Charlotte Holland and Captain Storey – the Seaside Villa murder

 

In the 1930s Pevensey Bay saw many new buildings in the Modern style. One of these, now demolished, was the Seachange villa in Sea Road. It was here, on Boxing Day 1936, that Captain Storey used his service revolver to kill Charlotte Holland and himself.

Charlotte Holland was 50 years old and was Storey’s housekeeper. She had been born and raised in Pontblyddyn near Wrexham. Under her maiden name of Charlotte Garston she did well at school, and became a schoolteacher. She married a clerk called  married Bertram Holland, and the two of them went to Canada, but on his death she returned to Britain, and found herself in the 1920s managing a small hotel in Brighton. It was here that she met Captain Storey.

Theophilus Monkton Milnes Storey was 43 years old at the time of the shooting. He was the son of an elderly father, and he was raised by two restrictive aunts. On coming of age, he acquired a fortune of £40,000 and soon went off the rails. In 1915 he joined the army, serving as a cavalry officer in the Lincolnshire Yeomanry. He was transferred to India for a short period, and was temporarily raised to the rank of Captain in Skinners Third Horse. On his return to England he became a lieutenant again, and when he relinquished his commission his rank was recorded as full lieutenant. It is not clear that he was entitled to call himself Captain in civilian life. A retired lieutenant should be referred to as plain ‘Mr.’

He was in a group of ‘pernicious’ friends and drank excessively. He decided to marry the actress Joan Meynell who refused him many times but eventually agreed to the match. They lived in Beaconsfield and he still drank too much. He sometimes fired his pistol while drunk, and explained to the neighbours that he had been shooting rats. Joan eventually persuaded him to live in Mullion, a long way from his London friends. Eventually she found the strain on her health too much, and left him. It was shoirtly after this that Storey met Charlotte Holland in Brighton.

 

For six or seven years Charlotte was Storey’s housekeeper, and in 1936 he began visiting Pevensey, scouting out a suitable place for them to live. In October they moved into Sea Road. Storey was later described as having a secretive and morbid existence. Storey visited the Bay Tavern nearly every day for the time they were in Pevensey, but the landlord of the pub, Mr Frake, described him as reticent.  Exactly how Charlotte fitted in to this life is unclear. For the previous four years, she had been out of contact with her family, although in Pevensey she did have one old friend, Hilda Drake, who lived in Brodrick Road, Hamden Park.

Hilda visited her friend on Boxing Day at about 18.00, and Charlotte said that Storey had been drinking. The two women were in a back-room downstairs and Charlotte indicated that she was going upstairs to see Story. She was out of the room for three minutes and Charlotte shouted ‘he has shot me’.  Hilda hear a shot and went into the lounge, where Charlotte was facing the stairs. She fell down and Hilda saw Storey upstairs with a revolver in his hand. He fired at Hilda, but she dodged behind the kitchen door and climbed out of the window. She made her way to the post office for help. At 18.40 pm Police Constable Norris received a call to say that Storey was drunk and had shot at a woman.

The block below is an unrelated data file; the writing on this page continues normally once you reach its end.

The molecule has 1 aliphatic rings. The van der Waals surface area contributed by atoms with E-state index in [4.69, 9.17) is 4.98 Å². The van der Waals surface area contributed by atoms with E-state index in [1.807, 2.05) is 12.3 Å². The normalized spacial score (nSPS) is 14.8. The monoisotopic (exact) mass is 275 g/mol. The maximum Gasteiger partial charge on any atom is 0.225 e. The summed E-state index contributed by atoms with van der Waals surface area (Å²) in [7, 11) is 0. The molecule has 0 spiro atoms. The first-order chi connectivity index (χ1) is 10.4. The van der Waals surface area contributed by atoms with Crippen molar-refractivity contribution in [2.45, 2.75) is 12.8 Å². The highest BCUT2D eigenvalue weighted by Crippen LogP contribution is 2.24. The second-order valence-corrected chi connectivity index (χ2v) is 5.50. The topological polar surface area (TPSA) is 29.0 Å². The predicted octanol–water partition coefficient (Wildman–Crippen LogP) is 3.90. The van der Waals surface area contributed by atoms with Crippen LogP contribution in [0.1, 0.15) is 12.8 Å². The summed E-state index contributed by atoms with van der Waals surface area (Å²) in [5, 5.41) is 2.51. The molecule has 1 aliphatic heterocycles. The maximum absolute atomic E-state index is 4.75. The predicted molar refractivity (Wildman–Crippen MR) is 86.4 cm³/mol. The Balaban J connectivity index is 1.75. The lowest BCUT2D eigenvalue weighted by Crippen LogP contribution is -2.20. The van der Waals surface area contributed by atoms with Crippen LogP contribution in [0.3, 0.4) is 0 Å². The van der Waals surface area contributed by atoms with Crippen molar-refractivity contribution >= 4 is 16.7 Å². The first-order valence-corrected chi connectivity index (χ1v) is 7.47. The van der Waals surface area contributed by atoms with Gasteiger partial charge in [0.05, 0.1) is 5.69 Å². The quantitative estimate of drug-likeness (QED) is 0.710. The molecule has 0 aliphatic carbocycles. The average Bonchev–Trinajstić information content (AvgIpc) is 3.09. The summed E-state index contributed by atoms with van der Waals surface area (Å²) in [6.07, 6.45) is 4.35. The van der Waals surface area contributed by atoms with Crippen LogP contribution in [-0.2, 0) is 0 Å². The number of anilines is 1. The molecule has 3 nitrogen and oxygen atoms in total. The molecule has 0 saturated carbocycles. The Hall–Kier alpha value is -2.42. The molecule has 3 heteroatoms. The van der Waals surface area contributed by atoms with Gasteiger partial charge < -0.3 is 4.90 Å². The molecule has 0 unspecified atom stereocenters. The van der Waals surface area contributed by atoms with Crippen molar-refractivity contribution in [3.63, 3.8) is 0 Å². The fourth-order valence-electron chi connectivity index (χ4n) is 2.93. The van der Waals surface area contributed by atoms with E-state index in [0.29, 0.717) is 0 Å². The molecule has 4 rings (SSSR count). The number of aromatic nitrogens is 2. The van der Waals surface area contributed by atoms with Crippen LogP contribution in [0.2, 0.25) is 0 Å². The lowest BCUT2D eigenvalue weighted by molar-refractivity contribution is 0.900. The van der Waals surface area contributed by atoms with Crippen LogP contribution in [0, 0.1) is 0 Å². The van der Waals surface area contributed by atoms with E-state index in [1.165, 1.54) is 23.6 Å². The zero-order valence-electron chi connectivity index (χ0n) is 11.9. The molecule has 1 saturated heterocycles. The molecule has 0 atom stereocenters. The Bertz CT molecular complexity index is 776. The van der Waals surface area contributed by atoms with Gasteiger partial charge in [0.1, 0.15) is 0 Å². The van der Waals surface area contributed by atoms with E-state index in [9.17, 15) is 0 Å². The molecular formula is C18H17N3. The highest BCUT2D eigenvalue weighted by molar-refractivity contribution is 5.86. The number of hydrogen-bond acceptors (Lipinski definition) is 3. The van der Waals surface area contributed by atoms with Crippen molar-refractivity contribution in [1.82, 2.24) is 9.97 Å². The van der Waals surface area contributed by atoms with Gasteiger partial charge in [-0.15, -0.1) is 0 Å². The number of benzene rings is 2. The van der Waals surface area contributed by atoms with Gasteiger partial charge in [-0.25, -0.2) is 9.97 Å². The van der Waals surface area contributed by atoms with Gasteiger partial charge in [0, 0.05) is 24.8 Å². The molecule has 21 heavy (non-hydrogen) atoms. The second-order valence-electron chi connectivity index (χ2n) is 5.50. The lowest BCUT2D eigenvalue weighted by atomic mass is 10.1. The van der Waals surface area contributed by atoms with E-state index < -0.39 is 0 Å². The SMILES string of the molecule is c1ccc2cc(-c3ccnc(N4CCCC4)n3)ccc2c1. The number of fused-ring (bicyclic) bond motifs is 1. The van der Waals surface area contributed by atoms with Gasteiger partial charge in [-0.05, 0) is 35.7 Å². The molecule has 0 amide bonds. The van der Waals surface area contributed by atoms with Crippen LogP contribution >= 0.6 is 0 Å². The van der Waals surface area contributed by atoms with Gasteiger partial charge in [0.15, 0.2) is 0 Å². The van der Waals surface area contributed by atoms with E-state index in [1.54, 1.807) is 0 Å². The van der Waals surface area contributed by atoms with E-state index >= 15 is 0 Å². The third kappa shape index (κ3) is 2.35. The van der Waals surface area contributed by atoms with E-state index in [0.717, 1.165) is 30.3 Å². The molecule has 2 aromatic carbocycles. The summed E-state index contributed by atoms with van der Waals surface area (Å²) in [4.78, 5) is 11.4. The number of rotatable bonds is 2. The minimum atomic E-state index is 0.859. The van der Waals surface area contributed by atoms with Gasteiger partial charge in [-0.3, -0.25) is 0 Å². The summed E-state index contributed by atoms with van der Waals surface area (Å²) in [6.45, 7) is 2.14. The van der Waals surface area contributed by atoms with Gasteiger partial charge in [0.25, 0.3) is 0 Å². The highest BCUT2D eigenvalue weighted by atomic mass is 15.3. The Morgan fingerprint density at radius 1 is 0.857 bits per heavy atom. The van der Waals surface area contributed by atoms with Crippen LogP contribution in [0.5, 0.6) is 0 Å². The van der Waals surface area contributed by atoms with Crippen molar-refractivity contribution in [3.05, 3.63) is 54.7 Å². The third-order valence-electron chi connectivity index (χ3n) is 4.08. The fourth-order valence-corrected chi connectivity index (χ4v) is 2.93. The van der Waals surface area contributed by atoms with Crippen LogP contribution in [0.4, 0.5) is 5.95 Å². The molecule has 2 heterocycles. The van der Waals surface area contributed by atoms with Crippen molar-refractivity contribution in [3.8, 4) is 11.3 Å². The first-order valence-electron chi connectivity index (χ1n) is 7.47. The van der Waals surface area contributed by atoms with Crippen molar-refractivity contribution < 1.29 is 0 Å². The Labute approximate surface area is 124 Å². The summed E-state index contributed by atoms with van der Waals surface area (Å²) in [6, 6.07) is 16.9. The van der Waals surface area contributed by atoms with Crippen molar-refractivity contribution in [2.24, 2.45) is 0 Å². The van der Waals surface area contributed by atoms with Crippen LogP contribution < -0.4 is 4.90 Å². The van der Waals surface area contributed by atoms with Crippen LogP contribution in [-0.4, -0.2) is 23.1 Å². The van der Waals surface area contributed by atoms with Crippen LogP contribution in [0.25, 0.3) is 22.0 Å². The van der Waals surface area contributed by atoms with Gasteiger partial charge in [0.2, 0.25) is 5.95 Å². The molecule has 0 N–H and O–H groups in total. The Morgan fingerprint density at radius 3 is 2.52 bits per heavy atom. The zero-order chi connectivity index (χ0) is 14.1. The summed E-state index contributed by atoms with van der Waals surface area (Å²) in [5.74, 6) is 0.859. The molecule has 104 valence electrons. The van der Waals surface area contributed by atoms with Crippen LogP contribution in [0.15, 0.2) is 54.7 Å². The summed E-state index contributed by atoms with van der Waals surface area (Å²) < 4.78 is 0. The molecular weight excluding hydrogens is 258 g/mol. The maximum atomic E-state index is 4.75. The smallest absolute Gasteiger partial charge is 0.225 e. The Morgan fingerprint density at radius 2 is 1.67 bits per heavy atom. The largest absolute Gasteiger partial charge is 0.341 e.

Meanwhile, Doctor Stuart Hogg, who lived at Avondhu in Westham, had received a call saying that a man was drunk at Seachange and had a revolver. There was no mention at this point of shots being fired. The call was from an unknown woman, presumably Charlotte. Dr Hogg went to Seachange, where Storey tried to prevent him entering. But Hogg heard a woman’s cries and pushed his way in. Charlotte was writhing on the floor. While the doctor attended to her, Storey went upstairs and fired a shot.  At 18.55, PC Norris arrived. He and Dr Hogg went upstairs and smashed the door of Storey’s bedroom. Storey had shot himself cleanly through the head with his .45 revolver: he died before Charlotte.

 

 The Seachange villa

 

The inquest was opened very quickly, but was delayed by the ill-health of Hilda Drake, who suffered from serious shock. It was held in Pevensey’s Court House, and the tiny building not only had to house the jury and the witnesses, but also had to allow 18 representatives of the press to listen to the proceedings.

The coroner was explicit that this was a case of murder and suicide. If Storey had regretted his murder there could be a case of suicide whilst not of sound mind. But he said. “He shot her and did not even come down and take her in his arms and say he was sorry. There was no sign of sorrow or repentance.”

 

 Alan Starr

 

More details can be found in the Eastbourne Gazette 13th January 1937







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